14. That was just beautiful. It made me tear up and think about my time as a candy striper back in the 80’s….while working at the hospital I met this old man, Ed…he was very ill and had no family. I would get off my shift and sit with him for an hour and just talk. It only lasted 2 weeks. he passed in his sleep (or so they told me). I have never forgotten Ed.

  15. Genny, this is beautiful. It was a giving and a teaching and a learning moment all at once. How beautiful!I’m interested in your feedback on my recent post. I like your perspective/outlook on life. Stop by if you find time.In the meantime, Happy Sunday!

  16. I’ve got goosebumps and tears as well. My 95 year old grandmother is here visiting us now. My heart feels so heavy whenever seeing her hand hold my daughters’. I’ll never forget it, and I hope they won’t either.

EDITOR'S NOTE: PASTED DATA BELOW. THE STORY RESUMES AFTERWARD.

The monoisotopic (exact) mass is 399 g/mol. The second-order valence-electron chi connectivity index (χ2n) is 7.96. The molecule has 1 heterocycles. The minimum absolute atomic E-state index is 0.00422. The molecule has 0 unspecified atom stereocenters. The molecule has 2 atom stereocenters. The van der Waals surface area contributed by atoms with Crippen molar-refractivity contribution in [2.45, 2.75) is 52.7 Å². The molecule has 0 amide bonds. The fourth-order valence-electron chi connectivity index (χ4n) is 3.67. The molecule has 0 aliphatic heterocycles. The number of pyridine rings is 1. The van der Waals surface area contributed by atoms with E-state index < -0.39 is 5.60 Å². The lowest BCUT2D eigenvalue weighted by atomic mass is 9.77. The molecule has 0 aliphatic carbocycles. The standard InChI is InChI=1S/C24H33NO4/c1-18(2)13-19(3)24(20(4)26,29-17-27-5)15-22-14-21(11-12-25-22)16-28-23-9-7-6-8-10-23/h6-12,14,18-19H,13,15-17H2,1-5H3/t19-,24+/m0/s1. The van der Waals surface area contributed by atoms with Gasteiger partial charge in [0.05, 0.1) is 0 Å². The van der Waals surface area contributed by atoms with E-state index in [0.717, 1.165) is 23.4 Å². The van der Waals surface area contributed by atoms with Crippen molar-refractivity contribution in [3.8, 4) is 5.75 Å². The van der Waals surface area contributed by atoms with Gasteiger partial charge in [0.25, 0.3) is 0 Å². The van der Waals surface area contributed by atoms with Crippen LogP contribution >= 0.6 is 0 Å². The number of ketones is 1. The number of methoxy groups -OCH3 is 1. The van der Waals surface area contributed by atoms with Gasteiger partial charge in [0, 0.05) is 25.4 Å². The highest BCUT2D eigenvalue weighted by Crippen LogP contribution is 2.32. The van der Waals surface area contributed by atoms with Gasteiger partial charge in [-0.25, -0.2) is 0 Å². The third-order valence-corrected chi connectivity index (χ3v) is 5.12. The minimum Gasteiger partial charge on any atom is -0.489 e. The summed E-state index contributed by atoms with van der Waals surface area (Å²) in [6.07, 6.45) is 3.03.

17. Very touching. Life doesn’t have to go by so fast. We can stop and make a difference. Obviously in this case you made an impact not only with Ted but your son as well.

  18. This is a beautiful story not just because you followed a prompting to stop, but because you shared it with your son. What a wonderful lesson about love you taught him that day. Way to go, mom!

  19. So often we think of something we want to do, or should do, but we end up thinking: "Some other time…" How wonderful that you did not wait until another time.Happy SITS Day! Enjoy the comment love today.Hanneke